In general, these strategies sought to make the obligation to provide military labour more predictable, to reduce the likelihood that one might suddenly be called on to go off to war. Junhu also often monetised military service, converting an indefinite obligation to provide labour into a clear and more specific agreement to provide money. Such strategies resemble the techniques that people use in a very different context: the need to deal with uncertainty and risk in the marketplace. This raises an interesting question about Ming history. China in the mid-16th century was a place of great commercial activity and prosperity, stimulated in part by an influx of silver from the New World. All sorts of economic and financial institutions – what Chinese Marxist scholars label ‘the sprouts of capitalism’ – appeared. Did ordinary Chinese people take their skills and experience with the market and apply them to their everyday politics? Or, more intriguingly, did the strategies they devised in dealing with the state prove useful as the market economy grew and penetrated their lives?
All of these strategies aim to optimise the family’s relations with the state, maximise the benefits and minimise the costs of being part of the state system while not flouting state rules.
Mundane efforts by ordinary people to gain political advantage could have big consequences
Many of them can be described by the modern financial term ‘regulatory arbitrage’. The basic idea behind regulatory arbitrage is simple. Arbitrage means to take advantage of differences between two or more markets. The same asset – the same thing – can have different value in different markets. Buying an asset in the market where it is less expensive and selling it in the market where it is more expensive, in other words ‘buying cheap and selling dear’, is the elementary form of arbitrage. Regulatory arbitrage in economics refers to taking advantage of the difference between regulatory position and economic substance, in other words, between how one is perceived by the regulator and one’s actual situation, or of the difference between two or more regulatory regimes. Regulatory arbitrage was a prominent feature of the everyday politics of Ming military households.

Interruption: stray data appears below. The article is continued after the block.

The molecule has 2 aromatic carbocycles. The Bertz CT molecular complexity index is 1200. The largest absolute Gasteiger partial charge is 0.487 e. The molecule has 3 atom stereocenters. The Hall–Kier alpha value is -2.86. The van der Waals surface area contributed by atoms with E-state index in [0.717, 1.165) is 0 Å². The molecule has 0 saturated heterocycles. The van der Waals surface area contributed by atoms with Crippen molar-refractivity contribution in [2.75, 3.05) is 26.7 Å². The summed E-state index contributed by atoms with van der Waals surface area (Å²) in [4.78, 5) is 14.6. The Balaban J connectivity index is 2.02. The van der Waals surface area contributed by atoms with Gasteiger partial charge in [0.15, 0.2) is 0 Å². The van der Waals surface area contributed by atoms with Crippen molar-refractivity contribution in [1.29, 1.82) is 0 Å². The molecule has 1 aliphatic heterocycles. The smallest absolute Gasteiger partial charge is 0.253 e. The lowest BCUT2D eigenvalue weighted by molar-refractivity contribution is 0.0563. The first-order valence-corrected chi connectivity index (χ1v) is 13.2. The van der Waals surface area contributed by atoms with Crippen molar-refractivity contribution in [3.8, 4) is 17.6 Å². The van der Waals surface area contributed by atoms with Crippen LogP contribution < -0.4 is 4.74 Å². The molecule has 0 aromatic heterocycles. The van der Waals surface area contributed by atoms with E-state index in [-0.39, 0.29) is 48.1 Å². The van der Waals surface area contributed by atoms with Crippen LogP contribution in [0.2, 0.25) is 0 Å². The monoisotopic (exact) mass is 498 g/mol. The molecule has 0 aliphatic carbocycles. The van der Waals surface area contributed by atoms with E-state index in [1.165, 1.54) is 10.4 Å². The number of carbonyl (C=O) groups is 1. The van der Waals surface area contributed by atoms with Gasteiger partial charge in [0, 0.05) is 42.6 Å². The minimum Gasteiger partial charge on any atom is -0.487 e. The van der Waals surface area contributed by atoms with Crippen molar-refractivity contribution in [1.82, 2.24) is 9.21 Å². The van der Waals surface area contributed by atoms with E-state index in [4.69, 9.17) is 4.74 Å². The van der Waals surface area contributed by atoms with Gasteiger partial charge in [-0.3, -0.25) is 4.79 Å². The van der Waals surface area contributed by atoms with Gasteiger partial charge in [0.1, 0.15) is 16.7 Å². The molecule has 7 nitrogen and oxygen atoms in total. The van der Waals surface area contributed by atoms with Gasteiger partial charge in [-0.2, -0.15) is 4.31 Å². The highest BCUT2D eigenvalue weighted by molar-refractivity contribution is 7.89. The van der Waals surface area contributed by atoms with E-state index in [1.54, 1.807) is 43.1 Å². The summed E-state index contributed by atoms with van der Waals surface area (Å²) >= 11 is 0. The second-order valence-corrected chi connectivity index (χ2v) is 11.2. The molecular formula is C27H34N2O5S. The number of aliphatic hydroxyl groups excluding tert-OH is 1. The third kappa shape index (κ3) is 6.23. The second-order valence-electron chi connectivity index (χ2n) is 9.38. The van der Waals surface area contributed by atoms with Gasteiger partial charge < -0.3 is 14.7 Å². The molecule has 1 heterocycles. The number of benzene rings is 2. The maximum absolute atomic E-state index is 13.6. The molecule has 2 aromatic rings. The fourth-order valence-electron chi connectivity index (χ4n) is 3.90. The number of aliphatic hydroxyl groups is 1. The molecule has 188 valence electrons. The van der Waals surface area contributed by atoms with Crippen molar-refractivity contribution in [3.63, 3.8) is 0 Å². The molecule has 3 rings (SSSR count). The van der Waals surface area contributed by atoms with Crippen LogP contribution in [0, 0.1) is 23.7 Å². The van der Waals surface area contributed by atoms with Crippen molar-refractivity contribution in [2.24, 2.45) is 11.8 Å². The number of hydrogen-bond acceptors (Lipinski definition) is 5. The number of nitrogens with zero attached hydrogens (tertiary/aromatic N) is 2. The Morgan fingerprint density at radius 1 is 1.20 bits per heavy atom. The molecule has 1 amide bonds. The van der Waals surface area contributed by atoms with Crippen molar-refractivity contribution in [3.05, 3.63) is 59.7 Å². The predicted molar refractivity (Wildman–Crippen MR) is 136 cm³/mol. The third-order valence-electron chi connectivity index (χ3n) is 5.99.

Everyday politics – ‘quiet, mundane and subtle’ efforts by ordinary people to gain political advantage in a system in which they seemed to have little agency – could have big consequences. Mutinies and rebellions – a traditional subject of military history – certainly did occur in the Ming army. But far more important for the eventual fate of the dynasty was the decline in the number and quality of the soldiery, and this was a consequence of the kinds of everyday politics described above. Between the 14th and 17th centuries, the junhu’s success at limiting their military-service obligations finally forced the emperor to rely on mercenaries for more and more of his army. The fiscal burden on the Ming state was a significant factor leading to the dynasty’s final collapse.
Historians still debate the causes for the end of the Ming – and for the rise of its successor, the Manchu Qing. But one thing is certain. Though the subjects of the Ming dynasty did not live in a modern democracy, they brought substantial organisational and cultural resources to their relations with the state, and practised a complex and sophisticated type of politics. In doing so, they reshaped their social world, and changed history. The military households of the Ming Dynasty offer an important reminder that politics can take many different forms, and that it is not only those of us in modern democracies who have and use political skills. Their political strategies might even offer resources – or at least inspiration – for contemporary people who must also deal with a powerful state and its sometimes capricious agents.
The Art of Being Governed: Everyday Politics in Late Imperial China (2017) by Michael Szonyi is published by Princeton University Press.